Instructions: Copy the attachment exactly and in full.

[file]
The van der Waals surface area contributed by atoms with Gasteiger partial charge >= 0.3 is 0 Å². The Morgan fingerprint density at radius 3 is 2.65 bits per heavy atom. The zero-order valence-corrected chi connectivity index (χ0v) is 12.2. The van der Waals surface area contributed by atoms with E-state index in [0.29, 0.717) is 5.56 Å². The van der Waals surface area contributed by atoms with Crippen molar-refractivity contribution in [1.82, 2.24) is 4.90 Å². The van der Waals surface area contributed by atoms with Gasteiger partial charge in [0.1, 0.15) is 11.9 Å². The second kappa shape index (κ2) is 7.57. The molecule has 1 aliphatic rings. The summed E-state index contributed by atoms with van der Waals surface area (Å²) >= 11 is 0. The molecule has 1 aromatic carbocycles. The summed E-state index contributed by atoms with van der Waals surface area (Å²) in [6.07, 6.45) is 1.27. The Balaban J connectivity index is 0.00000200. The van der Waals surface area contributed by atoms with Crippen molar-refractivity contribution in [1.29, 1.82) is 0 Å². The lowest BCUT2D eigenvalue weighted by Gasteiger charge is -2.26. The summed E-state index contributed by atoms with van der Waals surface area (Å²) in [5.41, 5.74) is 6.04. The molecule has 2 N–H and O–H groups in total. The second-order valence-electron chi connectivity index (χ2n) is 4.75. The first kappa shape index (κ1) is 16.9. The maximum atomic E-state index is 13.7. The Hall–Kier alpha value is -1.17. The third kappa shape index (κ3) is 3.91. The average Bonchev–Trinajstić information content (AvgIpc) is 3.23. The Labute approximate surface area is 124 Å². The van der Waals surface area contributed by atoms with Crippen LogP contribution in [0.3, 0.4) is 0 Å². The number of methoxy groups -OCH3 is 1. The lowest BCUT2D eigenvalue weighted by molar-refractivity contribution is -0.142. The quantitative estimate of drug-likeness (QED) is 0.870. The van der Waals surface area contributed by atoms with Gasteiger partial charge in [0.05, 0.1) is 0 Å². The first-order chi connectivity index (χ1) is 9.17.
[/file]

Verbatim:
The van der Waals surface area contributed by atoms with Gasteiger partial charge >= 0.3 is 0 Å². The Morgan fingerprint density at radius 3 is 2.65 bits per heavy atom. The zero-order valence-corrected chi connectivity index (χ0v) is 12.2. The van der Waals surface area contributed by atoms with E-state index in [0.29, 0.717) is 5.56 Å². The van der Waals surface area contributed by atoms with Crippen molar-refractivity contribution in [1.82, 2.24) is 4.90 Å². The van der Waals surface area contributed by atoms with Gasteiger partial charge in [0.1, 0.15) is 11.9 Å². The second kappa shape index (κ2) is 7.57. The molecule has 1 aliphatic rings. The summed E-state index contributed by atoms with van der Waals surface area (Å²) >= 11 is 0. The molecule has 1 aromatic carbocycles. The summed E-state index contributed by atoms with van der Waals surface area (Å²) in [6.07, 6.45) is 1.27. The Balaban J connectivity index is 0.00000200. The van der Waals surface area contributed by atoms with Crippen molar-refractivity contribution in [1.29, 1.82) is 0 Å². The lowest BCUT2D eigenvalue weighted by Gasteiger charge is -2.26. The summed E-state index contributed by atoms with van der Waals surface area (Å²) in [5.41, 5.74) is 6.04. The molecule has 2 N–H and O–H groups in total. The second-order valence-electron chi connectivity index (χ2n) is 4.75. The first kappa shape index (κ1) is 16.9. The maximum atomic E-state index is 13.7. The Hall–Kier alpha value is -1.17. The third kappa shape index (κ3) is 3.91. The average Bonchev–Trinajstić information content (AvgIpc) is 3.23. The Labute approximate surface area is 124 Å². The van der Waals surface area contributed by atoms with Crippen LogP contribution in [0.3, 0.4) is 0 Å². The number of methoxy groups -OCH3 is 1. The lowest BCUT2D eigenvalue weighted by molar-refractivity contribution is -0.142. The quantitative estimate of drug-likeness (QED) is 0.870. The van der Waals surface area contributed by atoms with Gasteiger partial charge in [0.05, 0.1) is 0 Å². The first-order chi connectivity index (χ1) is 9.17.